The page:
This is a guest post by Christine Epps. Christine is new to the world of consulting, but she hasn’t let that stop her. Here’s her take on becoming a consultant when you’re still new to the world of work….
Being just 22 years old and a “budding” retail marketing consultant in Baltimore, I constantly meet “senior” consultants and clients who equate my age to my talent. “Oh you’re only 22 years old? So you’ve been doing this for, like, what, 22 minutes? You’re just a baby!”
Not only are comments like this to professionals my age condescending, but they’re uninformed, inconsiderate, and worst of all–prejudiced. My generation is highly motivated and educated. We may not know all the answers, but we do know what avenues give us those answers. “Generation X” is once again news for today’s headlines, but this time for a very different reason.
The Bureau of Labor Statistics data for 2005 showed that some 370,000 young people ages 16-24 were self-employed, the occupational category that includes entrepreneurs and consultants. In 1975, when baby boomers were young, some 351,000 were in that category. While that growth over 30 years isn’t striking, indicators suggest more change ahead. The Bureau of Labor Statistics projects the self-employed category will grow 5% from 2004 to 2014, compared with 2% growth for the decade that began in 1994.
There are four major misconceptions associated with young consultants- again, all uneducated, inconsiderate, and prejudice. But instead of feeling defeated whenever a prospective client utters a misconception to you, remain polite and shut them down (and shut them up) with the following four truths:
Misconception #1: “I know that you want to be lazy and cut corners on this project, but please don’t.”
Answer: Young consultants are hardworking professionals, and do not have any different of a work ethic than that of seasoned professionals. In fact, younger professionals are typically more inclined to dedicate long hours to a project. (If you’re as sarcastic as me, blame it on your juvenile ability to function under less hours of sleep than your seasoned competitor.)
Misconception #2: “I know you want to build a relationship with our company fast, but that takes time. Your generation wants immediate gratification. You don’t want to pay your dues like I had to.”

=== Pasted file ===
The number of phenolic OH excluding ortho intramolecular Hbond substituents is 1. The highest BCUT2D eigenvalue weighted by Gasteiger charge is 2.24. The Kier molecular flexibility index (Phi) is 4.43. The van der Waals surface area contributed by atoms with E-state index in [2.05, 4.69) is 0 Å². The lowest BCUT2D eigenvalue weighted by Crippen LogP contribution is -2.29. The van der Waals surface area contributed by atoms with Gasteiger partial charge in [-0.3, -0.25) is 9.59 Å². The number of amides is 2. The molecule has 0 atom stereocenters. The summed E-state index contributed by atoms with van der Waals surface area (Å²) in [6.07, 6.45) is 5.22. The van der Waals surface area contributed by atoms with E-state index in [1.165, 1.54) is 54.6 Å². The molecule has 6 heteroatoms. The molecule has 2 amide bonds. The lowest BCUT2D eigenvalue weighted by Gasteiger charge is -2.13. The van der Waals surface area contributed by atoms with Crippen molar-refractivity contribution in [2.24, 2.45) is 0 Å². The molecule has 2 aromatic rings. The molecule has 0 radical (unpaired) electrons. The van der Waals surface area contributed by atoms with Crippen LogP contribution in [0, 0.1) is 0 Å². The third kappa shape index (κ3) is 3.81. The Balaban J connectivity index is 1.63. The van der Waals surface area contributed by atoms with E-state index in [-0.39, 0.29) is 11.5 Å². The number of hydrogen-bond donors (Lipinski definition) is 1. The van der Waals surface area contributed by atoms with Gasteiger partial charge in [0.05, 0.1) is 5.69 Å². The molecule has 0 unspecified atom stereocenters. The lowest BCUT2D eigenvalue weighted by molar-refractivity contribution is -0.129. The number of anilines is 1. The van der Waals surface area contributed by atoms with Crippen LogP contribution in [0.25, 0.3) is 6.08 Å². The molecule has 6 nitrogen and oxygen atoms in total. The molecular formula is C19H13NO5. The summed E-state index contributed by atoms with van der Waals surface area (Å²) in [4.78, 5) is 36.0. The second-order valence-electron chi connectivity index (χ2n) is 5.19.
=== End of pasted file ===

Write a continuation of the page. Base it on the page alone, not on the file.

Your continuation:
Answer: College students and recent graduates know all about paying dues. In fact, our generation has more college graduates than any other generation. We know what it means to put in long hours, receive constant criticism, and work in teams. In fact, many young consultants once worked as interns- unpaid interns-in the hopes of not moving up the corporate ladder at warp speed, but to- gasp!- pay their dues.
Misconception #3: “Now remember, don’t go gossiping about this to your friends.”
Answer: Business 101: Practice client confidentiality. There is no age requirement for professionalism. For professional and legal reasons, every businessman knows what information is shared between a client and consultant is not shared with friends, family, or other clients.
Misconception #4: “I don’t work with young people because they promise you the world but always under deliver. They’re just inexperienced.”
Answer: Young consultants actually under promise and over deliver (which isn’t a bad trait) but they do tend to “shoot themselves in the foot” by overdoing it. Often, we’re so excited to have acquired a client, we’ll do anything to keep them. We start waiving costs and adding incentives to work with us, which in the end proves to be unnecessary. Why?
Our talents and technical skills are so advanced from that of seasoned professionals that our work often speaks for itself. We tend to dabble in varied fields, so we can offer insight on a myriad of problems our clients may face. I have a client who refers to me as her company’s Target, because I can help her with any of the company’s marketing, graphic design, photography, and clerical problems.
If you’re a young consultant reading this article, remember to stay positive and when faced with difficult prospects, keep your mind focused on your long term goals. The prospect may lead to bigger and better opportunities. Don’t ever be ashamed of the fact that you don’t have all the answers. Even seasoned professionals are occasionally stumped by a client request. Author George Iles said it best: whoever ceases to be a student has never been a student.
Christine Epps is the Owner of Maryland’s premier retail marketing firm, Epps Consulting. She works with many independently owned boutiques and also writes about Baltimore fashion for the Examiner. Visit eppsconsulting.com to learn more about her company.